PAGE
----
Chapter

Non‐combatant Immunity and the Definition of Non‐innocence and Innocence

Uwe Steinhoff

in On the Ethics of War and Terrorism

Published in print May 2007 | ISBN: 9780199217373
Published online September 2007 | e-ISBN: 9780191712470 | DOI: http://dx.doi.org/10.1093/acprof:oso/9780199217373.003.0005
Non‐combatant Immunity and the Definition of Non‐innocence and Innocence

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This chapter tackles the question of why soldiers, allegedly, are legitimate targets and civilians not. Four approaches to the explanation of the difference are discussed: the moral guilt theory, the convention theory, the self-defence theory, and the justifying emergency theory. All these approaches have a valid moral principle at heart, but are nevertheless misleading in that they raise their respective principle to the status of the absolute. The chapter outlines how a comparative weighting of the principles can proceed if applied to concrete cases. The resulting approach does not square the distinction between legitimate and illegitimate targets with the distinction between soldiers and civilians; this has extremely important consequences for the conduct of war.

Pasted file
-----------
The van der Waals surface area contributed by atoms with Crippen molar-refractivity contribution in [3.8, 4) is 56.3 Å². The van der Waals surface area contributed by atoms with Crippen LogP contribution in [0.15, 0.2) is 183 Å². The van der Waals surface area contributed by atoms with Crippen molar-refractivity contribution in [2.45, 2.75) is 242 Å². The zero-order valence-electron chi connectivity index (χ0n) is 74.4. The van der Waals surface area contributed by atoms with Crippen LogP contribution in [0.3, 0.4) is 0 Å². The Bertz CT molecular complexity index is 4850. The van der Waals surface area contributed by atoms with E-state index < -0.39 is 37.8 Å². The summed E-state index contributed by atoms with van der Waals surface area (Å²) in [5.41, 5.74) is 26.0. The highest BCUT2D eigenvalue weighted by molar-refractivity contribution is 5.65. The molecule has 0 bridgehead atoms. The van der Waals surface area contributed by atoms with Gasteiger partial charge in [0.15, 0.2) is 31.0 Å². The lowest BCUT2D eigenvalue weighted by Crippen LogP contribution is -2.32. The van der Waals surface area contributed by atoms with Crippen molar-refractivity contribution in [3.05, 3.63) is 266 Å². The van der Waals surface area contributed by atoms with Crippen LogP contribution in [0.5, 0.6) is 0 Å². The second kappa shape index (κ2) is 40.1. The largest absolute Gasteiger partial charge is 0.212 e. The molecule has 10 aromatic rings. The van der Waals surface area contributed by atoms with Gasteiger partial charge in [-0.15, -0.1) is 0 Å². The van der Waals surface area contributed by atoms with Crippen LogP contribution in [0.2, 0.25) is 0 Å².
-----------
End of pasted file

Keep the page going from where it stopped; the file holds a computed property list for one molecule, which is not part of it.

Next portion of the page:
Keywords: civilians; convention; guilt; innocents; jus in bello; justifying emergency; principle of discrimination; self-defence; soldiers

Chapter.  19952 words. 

Subjects: Political Theory

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